FanDuel - WFBC

November 26, 2005

'The Easiest, Fastest Way to Become a High School Graduate': The New York Times has found college football players at 11 Division I schools who graduated high school at University High School in Florida, a correspondence school run by a convicted diploma-mill fraudster that has open-book tests, no known accredited teachers and promises a degree in 4-6 weeks. The schools: Auburn, Central Florida, Colorado State, Florida, Florida State, Florida International, Rutgers, South Carolina State, South Florida, Tennessee and Temple.

posted by rcade to football at 08:29 AM - 31 comments

Great details. But why does this not surprise me?

posted by roberts at 08:39 AM on November 26

Top-tier D-1 schools look to get kids into their school any way they can. How it's done isn't even a consideration. If the NCAA gives any specific kid's transcript their blessing, that's the end of it. For athletes that go to these universities and do something constructive (and get their degree), I say, Way to go! As for a vast number of athletes I watch in college football, Auburn, Florida State, etc. are nothing more than football's version of a Triple A farm system. Some make the jump to the next level, some don't. The last thing I think about when watching them is "student."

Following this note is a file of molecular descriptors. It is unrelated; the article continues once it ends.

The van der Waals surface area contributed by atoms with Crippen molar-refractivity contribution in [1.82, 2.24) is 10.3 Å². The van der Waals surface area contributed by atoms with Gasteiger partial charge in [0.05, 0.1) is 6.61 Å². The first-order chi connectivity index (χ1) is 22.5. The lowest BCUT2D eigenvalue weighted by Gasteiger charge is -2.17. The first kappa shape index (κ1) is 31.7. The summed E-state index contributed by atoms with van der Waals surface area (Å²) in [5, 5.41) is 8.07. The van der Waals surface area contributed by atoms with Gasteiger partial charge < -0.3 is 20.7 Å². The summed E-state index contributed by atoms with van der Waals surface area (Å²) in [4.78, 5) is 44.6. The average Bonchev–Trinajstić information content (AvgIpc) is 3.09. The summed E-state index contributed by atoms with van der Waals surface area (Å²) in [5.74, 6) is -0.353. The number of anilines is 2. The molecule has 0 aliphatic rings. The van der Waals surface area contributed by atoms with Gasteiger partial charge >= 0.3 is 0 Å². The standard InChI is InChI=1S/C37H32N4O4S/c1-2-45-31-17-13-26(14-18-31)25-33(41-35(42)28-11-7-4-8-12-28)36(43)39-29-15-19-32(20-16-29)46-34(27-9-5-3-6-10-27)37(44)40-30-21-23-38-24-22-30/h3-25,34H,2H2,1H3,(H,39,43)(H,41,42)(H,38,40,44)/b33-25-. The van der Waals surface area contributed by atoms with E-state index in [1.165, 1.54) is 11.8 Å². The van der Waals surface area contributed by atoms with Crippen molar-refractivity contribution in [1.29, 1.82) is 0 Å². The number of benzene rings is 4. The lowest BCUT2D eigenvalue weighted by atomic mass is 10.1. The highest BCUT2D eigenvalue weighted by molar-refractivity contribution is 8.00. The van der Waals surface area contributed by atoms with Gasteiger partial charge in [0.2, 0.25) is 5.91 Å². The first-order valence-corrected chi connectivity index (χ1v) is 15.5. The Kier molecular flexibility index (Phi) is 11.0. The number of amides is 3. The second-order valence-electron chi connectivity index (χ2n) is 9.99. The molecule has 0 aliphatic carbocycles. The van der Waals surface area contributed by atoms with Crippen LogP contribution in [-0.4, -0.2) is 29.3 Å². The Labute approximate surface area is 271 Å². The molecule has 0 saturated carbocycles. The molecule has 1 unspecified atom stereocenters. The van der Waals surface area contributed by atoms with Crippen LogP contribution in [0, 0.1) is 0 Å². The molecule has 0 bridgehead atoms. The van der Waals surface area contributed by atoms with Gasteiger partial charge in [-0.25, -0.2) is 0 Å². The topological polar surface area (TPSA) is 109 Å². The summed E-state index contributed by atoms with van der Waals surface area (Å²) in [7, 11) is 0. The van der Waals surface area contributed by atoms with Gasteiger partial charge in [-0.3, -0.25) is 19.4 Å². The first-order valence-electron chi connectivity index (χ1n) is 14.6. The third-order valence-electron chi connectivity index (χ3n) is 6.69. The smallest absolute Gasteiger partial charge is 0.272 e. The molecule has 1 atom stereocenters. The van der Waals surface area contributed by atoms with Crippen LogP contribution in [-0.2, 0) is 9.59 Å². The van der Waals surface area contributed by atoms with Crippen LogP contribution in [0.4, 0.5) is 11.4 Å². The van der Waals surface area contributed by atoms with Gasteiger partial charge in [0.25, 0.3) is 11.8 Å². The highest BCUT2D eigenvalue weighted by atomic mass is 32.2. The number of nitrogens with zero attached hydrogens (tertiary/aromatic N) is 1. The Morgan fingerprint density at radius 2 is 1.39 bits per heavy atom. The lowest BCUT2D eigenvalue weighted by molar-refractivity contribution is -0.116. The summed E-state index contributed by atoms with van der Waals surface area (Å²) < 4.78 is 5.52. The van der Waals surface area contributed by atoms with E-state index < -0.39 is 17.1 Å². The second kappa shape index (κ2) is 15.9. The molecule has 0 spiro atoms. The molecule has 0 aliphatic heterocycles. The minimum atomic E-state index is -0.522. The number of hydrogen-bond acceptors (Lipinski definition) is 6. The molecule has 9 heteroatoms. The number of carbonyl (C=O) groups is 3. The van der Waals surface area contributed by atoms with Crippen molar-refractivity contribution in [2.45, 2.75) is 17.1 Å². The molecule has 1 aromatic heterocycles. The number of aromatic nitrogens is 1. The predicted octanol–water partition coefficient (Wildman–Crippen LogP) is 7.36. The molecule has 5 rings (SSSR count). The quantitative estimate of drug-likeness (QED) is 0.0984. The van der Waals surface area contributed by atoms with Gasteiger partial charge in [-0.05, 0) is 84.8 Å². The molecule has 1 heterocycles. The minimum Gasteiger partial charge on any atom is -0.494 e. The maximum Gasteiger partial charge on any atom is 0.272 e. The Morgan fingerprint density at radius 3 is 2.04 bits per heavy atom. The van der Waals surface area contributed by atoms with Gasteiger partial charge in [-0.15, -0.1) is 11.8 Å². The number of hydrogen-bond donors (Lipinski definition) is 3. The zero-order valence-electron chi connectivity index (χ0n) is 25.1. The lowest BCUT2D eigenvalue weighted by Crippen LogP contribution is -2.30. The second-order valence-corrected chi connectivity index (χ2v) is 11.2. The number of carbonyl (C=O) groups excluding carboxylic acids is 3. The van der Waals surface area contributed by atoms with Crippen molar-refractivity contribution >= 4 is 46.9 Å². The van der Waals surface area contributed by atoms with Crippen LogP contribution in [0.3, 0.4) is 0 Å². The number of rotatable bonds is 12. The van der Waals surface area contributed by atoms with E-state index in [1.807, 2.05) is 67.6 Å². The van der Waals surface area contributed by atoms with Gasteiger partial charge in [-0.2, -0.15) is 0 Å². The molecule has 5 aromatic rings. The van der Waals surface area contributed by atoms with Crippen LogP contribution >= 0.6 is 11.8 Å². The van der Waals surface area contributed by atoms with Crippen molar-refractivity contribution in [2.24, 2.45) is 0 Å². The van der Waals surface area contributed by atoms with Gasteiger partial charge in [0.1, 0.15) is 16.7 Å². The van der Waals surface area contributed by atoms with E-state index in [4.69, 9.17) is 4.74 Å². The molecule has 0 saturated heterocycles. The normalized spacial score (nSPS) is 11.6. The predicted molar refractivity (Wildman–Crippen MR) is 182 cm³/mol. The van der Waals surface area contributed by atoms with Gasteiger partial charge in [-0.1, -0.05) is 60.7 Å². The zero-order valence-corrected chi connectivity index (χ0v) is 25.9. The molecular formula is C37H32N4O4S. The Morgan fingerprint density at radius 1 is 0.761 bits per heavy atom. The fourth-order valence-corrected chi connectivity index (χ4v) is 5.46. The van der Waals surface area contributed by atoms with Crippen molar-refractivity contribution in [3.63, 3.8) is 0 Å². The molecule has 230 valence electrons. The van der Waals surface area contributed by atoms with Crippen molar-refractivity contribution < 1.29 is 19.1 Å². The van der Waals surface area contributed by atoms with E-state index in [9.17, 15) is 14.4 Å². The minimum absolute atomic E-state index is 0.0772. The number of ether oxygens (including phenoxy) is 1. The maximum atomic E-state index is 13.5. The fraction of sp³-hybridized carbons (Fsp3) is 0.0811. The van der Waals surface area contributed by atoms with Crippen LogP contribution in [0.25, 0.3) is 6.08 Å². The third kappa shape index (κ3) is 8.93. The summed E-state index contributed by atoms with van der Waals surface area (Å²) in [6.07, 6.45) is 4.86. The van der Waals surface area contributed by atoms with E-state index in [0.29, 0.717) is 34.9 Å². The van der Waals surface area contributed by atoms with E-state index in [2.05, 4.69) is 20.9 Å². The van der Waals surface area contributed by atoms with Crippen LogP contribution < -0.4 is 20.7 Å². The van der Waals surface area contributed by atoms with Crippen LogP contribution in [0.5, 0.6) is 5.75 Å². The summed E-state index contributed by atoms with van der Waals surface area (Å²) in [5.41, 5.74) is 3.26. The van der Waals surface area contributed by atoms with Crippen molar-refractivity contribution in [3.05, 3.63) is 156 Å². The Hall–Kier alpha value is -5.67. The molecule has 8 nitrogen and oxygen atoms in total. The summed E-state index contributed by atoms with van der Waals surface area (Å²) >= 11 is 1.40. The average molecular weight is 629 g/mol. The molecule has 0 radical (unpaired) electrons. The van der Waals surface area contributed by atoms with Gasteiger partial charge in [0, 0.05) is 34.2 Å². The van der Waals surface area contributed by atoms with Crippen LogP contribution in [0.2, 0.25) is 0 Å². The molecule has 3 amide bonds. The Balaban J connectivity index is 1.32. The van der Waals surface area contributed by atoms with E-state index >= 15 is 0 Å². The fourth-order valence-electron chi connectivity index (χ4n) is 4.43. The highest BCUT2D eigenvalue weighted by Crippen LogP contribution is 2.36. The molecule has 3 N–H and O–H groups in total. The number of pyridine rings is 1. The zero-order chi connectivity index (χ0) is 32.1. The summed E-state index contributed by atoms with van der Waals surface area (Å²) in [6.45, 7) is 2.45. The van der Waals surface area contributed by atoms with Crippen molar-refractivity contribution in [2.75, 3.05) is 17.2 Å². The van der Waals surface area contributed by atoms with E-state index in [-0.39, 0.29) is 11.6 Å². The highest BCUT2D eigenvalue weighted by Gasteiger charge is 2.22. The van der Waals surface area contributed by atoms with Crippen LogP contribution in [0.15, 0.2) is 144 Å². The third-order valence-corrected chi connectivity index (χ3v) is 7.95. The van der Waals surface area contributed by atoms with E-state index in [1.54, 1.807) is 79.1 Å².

posted by dyams at 08:49 AM on November 26

Most don't make the jump. Take away these cheats, and student athletes would have to work harder in high school to get their grades up. All this school does is push the problem to college, where they're even more unprepared to pass a class.

posted by rcade at 08:57 AM on November 26